Newswise — Fungal disease Fusarium head blight (FHB) is on the rise due to increasingly humid conditions induced by climate change during the wheat growing season, but a fundamental discovery by University of Adelaide researchers could help reduce its economic harm.

While some types of wheat are resistant to FHB thanks to the action of the TaHRC gene at the Fhb1 locus, how this gene functions in wheat cells was unknown until now.

Collaborating with Nanjing Agriculture University, the University of Adelaide research team has shown TaHRC works in the nucleus of wheat cells, and it can either increase or decrease a plant’s susceptibility to FHB.

“There are two variants of TaHRC that have opposing effects on the condensation of a specific protein complex within the nucleus,” says Dr Xiujuan Yang, from the University’s School of Agriculture, Food and Wine.

“When condensed, the complex leads to susceptibility to FHB, whereas when diffused, it provides resistance against FHB.

“We are the first to reveal the function of protein complex condensation in response to a major crop fungal disease, providing insight into the mode of action of protein complexes in cereal defence responses.”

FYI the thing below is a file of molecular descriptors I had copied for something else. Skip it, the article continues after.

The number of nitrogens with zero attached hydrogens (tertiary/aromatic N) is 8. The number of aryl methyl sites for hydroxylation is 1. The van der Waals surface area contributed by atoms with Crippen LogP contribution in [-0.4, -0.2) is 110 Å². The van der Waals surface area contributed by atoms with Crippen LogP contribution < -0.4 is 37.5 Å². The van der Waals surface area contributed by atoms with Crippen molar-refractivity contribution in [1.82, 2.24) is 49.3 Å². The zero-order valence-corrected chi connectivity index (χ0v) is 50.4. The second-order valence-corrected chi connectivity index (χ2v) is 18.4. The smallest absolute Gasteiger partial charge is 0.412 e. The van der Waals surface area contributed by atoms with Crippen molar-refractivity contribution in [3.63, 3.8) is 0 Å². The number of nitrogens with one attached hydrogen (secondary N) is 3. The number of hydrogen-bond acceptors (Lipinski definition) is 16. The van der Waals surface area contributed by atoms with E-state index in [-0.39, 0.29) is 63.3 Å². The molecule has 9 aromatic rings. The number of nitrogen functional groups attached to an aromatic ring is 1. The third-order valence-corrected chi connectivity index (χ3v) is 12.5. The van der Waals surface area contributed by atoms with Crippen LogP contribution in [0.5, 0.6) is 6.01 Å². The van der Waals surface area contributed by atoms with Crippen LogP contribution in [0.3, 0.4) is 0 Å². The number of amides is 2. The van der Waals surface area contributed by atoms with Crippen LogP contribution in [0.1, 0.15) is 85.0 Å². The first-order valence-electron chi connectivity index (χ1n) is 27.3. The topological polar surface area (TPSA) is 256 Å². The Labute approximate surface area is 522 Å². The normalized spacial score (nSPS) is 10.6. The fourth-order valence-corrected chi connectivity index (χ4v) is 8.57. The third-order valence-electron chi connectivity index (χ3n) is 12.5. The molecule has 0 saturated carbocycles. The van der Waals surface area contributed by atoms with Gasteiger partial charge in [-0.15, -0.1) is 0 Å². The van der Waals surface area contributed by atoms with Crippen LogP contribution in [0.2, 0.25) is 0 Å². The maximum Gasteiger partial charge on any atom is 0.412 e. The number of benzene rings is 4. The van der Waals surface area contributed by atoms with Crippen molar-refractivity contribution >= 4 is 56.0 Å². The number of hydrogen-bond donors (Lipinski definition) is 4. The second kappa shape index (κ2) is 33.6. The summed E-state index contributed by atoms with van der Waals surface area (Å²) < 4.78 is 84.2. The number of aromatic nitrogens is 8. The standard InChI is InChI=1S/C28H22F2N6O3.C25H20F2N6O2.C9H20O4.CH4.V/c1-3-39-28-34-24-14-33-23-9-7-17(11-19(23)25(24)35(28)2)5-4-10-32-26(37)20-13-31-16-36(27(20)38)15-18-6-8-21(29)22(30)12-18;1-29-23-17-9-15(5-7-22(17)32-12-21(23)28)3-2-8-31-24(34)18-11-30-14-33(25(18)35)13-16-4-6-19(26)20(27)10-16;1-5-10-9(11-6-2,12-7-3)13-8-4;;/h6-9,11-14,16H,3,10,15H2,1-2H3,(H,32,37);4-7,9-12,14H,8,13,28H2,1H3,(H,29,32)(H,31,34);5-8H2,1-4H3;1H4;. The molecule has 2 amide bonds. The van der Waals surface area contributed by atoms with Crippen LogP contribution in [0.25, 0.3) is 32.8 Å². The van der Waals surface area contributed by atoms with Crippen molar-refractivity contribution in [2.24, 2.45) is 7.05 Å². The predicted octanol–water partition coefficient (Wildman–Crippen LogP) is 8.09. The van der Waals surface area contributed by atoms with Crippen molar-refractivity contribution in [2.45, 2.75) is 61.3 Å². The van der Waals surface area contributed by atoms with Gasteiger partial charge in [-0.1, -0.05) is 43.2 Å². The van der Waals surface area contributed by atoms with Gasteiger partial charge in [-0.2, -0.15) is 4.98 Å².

FHB has caused significant harm to Australia’s wheat industry in recent years, with crops in the 2022 season suffering up to 100 per cent yield losses.

The disease has been on the rise globally since the 1970s, but climate change has increased its prevalence.

“Australia’s reputation for producing high-quality wheat has been built on fortuitous climate conditions during flowering and grain fill, typically coinciding with the dry season, which helps avoid many fungus-caused diseases that thrive in humid weather,” says Dr Yang.

“However, in the background of climate change, a wet spring in 2022 led to Fusarium head blight becoming widespread across eastern Australia.”

Australian durum wheat varieties are all highly susceptible to FHB, but it is unclear what level of resistance exists in bread-wheat varieties.

Dr Yang hopes this fundamental discovery, published in Cell Host & Microbe, will counteract the growing prevalence of FHB and provide assurance to Australian growers.

“Our findings offer exciting prospects for developing new and enhanced forms of Fusarium head blight resistance,” Dr Yang says.

“By understanding the underlying mechanisms beyond Fhb1, we can innovate breeding strategies to diversify resistance sources.

“Our research opens the door to the development of more resilient and sustainable wheat varieties for future agriculture, and might shed light onto other Fusarium-caused diseases, such as crown rot.”

Journal Link: Cell Host & Microbe